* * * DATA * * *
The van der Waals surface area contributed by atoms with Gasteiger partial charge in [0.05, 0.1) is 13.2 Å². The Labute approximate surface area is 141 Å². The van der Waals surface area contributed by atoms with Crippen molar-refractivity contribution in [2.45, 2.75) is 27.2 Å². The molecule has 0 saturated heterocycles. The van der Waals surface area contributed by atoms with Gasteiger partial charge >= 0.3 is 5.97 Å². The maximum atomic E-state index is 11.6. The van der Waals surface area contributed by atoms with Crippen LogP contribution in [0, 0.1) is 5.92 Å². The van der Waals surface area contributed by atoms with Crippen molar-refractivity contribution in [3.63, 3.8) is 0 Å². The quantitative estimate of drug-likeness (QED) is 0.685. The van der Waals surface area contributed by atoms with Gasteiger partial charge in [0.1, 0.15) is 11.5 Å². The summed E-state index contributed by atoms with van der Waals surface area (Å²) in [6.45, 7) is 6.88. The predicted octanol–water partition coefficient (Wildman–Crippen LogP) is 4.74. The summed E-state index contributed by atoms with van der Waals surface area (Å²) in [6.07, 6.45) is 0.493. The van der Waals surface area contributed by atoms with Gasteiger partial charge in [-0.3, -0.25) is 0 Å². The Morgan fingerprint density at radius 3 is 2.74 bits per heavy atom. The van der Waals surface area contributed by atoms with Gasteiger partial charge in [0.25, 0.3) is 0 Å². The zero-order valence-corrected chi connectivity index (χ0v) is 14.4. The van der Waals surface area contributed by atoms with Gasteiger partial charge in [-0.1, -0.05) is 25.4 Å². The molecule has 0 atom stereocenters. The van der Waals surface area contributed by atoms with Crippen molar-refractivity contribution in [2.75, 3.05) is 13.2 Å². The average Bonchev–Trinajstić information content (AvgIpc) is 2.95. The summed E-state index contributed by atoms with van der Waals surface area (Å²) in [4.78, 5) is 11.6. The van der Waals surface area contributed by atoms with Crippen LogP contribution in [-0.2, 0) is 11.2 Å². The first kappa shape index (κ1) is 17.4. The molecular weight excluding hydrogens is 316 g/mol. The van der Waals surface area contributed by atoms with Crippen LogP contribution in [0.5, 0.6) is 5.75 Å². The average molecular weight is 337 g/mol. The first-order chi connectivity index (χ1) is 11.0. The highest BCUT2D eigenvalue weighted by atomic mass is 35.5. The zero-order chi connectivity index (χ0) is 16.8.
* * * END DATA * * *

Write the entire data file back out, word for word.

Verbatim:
The van der Waals surface area contributed by atoms with Gasteiger partial charge in [0.05, 0.1) is 13.2 Å². The Labute approximate surface area is 141 Å². The van der Waals surface area contributed by atoms with Crippen molar-refractivity contribution in [2.45, 2.75) is 27.2 Å². The molecule has 0 saturated heterocycles. The van der Waals surface area contributed by atoms with Gasteiger partial charge >= 0.3 is 5.97 Å². The maximum atomic E-state index is 11.6. The van der Waals surface area contributed by atoms with Crippen LogP contribution in [0, 0.1) is 5.92 Å². The van der Waals surface area contributed by atoms with Crippen molar-refractivity contribution in [3.63, 3.8) is 0 Å². The quantitative estimate of drug-likeness (QED) is 0.685. The van der Waals surface area contributed by atoms with Gasteiger partial charge in [0.1, 0.15) is 11.5 Å². The summed E-state index contributed by atoms with van der Waals surface area (Å²) in [6.45, 7) is 6.88. The predicted octanol–water partition coefficient (Wildman–Crippen LogP) is 4.74. The summed E-state index contributed by atoms with van der Waals surface area (Å²) in [6.07, 6.45) is 0.493. The van der Waals surface area contributed by atoms with Gasteiger partial charge in [-0.3, -0.25) is 0 Å². The Morgan fingerprint density at radius 3 is 2.74 bits per heavy atom. The van der Waals surface area contributed by atoms with Gasteiger partial charge in [0.25, 0.3) is 0 Å². The zero-order valence-corrected chi connectivity index (χ0v) is 14.4. The van der Waals surface area contributed by atoms with Gasteiger partial charge in [-0.1, -0.05) is 25.4 Å². The molecule has 0 atom stereocenters. The van der Waals surface area contributed by atoms with Crippen molar-refractivity contribution in [2.75, 3.05) is 13.2 Å². The average Bonchev–Trinajstić information content (AvgIpc) is 2.95. The summed E-state index contributed by atoms with van der Waals surface area (Å²) in [4.78, 5) is 11.6. The van der Waals surface area contributed by atoms with Crippen LogP contribution in [-0.2, 0) is 11.2 Å². The first kappa shape index (κ1) is 17.4. The molecular weight excluding hydrogens is 316 g/mol. The van der Waals surface area contributed by atoms with Crippen LogP contribution in [0.5, 0.6) is 5.75 Å². The average molecular weight is 337 g/mol. The first-order chi connectivity index (χ1) is 11.0. The highest BCUT2D eigenvalue weighted by atomic mass is 35.5. The zero-order chi connectivity index (χ0) is 16.8.